Two-thirds of head teachers believe that inequalities between schools are becoming wider as a result of current government policy.
This is according to a May 2018 report by UCL Institute of Education and funded by Nuffield Foundation and National Foundation for Educational Research on the government’s ‘self-improving school lead system’ (SISS) policy agenda since 2010.
The report argues that the SISS agenda has intensified hierarchical governance and state power, by steering the school system through what is called ‘coercive autonomy’.
Co-author Professor Greany says:
The problem is that the system is hard-wired to encourage selfish behaviour… We see a chaotic system of winners and losers, with increasing incoherence and a loss of equity as a result.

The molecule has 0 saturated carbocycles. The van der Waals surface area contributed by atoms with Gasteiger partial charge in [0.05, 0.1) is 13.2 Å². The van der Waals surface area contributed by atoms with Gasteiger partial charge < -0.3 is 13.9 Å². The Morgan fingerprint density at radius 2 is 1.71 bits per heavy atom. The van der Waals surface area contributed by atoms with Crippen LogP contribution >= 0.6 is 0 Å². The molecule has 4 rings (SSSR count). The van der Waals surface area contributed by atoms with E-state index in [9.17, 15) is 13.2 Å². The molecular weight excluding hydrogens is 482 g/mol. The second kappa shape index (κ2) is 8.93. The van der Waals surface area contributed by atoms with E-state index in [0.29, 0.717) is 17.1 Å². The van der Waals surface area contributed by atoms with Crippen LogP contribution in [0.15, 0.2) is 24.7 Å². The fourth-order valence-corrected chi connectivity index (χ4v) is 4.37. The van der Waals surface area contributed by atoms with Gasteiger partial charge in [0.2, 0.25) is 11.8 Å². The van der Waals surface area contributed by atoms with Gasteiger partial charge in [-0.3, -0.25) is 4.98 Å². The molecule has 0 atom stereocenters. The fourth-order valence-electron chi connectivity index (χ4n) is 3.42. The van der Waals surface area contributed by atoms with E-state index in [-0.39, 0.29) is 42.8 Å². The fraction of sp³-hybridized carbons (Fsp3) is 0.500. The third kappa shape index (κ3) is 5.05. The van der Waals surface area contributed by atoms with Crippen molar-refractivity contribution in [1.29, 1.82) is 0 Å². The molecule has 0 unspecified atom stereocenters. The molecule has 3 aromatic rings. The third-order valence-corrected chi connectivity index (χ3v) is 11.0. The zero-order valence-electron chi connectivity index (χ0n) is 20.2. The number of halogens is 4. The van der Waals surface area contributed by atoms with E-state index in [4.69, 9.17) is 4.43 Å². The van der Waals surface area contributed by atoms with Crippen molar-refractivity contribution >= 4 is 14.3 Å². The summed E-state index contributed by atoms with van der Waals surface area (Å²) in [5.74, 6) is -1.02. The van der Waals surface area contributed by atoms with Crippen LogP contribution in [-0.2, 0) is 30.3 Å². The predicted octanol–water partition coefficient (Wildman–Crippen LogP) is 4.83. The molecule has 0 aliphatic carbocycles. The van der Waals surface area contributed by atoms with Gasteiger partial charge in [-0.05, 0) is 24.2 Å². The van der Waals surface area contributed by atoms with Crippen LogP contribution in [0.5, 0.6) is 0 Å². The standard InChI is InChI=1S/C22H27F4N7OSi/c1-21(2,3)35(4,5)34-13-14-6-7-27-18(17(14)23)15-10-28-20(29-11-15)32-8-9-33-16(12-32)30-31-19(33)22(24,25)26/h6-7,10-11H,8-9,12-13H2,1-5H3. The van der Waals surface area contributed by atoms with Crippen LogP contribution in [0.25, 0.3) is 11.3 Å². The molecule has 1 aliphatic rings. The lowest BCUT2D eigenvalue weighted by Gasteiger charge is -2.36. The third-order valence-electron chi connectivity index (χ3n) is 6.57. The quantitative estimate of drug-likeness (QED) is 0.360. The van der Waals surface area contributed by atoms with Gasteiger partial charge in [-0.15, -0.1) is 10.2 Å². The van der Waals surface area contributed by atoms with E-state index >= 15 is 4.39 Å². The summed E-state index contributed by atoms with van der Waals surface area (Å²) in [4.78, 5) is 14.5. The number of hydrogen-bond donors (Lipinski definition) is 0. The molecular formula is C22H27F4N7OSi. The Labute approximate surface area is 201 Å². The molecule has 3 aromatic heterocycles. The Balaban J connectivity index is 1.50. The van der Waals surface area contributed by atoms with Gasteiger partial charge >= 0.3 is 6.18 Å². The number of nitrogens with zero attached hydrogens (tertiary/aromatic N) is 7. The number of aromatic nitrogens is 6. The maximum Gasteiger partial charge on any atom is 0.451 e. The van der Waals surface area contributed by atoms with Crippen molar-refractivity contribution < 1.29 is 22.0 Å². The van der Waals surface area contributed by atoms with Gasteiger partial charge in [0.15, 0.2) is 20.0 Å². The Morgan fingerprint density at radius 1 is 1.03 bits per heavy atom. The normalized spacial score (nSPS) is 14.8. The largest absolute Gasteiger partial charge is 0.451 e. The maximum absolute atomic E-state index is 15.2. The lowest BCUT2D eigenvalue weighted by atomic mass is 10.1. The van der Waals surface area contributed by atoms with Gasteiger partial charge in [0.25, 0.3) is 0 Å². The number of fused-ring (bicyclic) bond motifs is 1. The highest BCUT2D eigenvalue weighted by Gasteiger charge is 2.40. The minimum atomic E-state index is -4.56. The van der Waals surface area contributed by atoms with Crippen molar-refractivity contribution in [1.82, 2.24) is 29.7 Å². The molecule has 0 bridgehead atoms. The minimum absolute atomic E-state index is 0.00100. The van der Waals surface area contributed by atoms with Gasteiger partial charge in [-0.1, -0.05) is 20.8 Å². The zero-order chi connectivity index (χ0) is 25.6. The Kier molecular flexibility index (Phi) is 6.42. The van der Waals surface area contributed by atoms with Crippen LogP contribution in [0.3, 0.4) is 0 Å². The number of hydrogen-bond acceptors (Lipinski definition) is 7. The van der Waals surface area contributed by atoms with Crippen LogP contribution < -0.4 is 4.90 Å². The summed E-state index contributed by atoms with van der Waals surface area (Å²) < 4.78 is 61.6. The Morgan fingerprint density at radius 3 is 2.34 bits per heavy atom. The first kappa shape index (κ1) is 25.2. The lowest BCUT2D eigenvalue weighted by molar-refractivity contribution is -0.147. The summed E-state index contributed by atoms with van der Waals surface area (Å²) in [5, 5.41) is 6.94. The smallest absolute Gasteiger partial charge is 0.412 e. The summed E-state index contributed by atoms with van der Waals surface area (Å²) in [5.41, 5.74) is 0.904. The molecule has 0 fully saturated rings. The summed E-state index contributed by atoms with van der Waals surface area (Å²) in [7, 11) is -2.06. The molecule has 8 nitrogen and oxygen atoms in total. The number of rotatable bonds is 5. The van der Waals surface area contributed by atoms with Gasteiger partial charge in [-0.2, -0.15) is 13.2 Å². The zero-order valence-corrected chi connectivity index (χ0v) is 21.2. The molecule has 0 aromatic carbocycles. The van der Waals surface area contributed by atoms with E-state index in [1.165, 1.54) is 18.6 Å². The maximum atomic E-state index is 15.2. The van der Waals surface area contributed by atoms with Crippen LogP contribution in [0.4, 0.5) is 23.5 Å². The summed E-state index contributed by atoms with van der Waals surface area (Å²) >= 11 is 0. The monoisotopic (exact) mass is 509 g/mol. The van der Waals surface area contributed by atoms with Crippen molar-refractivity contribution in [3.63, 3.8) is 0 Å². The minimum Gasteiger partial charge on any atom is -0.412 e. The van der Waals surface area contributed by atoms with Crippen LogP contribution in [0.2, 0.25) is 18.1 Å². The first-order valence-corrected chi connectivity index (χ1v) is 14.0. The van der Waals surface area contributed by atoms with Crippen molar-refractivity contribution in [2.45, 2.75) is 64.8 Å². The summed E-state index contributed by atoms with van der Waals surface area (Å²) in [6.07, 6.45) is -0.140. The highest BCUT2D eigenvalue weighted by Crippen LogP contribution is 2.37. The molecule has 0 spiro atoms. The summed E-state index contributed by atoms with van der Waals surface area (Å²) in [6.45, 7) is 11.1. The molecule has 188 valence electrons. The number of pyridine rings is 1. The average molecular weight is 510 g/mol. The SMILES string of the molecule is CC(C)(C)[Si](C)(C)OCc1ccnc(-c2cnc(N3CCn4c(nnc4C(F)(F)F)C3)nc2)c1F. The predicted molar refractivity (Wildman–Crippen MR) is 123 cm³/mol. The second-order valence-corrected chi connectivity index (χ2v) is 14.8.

The research identifies four areas for further investigation:
- A new economy of knowledge; how to encourage more inclusive and professional forms of knowledge development
- Fragmentation; how changes to the existing model could reduce trends towards a system of ‘winners’ and ‘losers’
- Equity; how policy on admissions and fair access can be reshaped to redress the trend towards further stratification
- Legitimacy; how the school system could secure trust among professionals as well as parents and students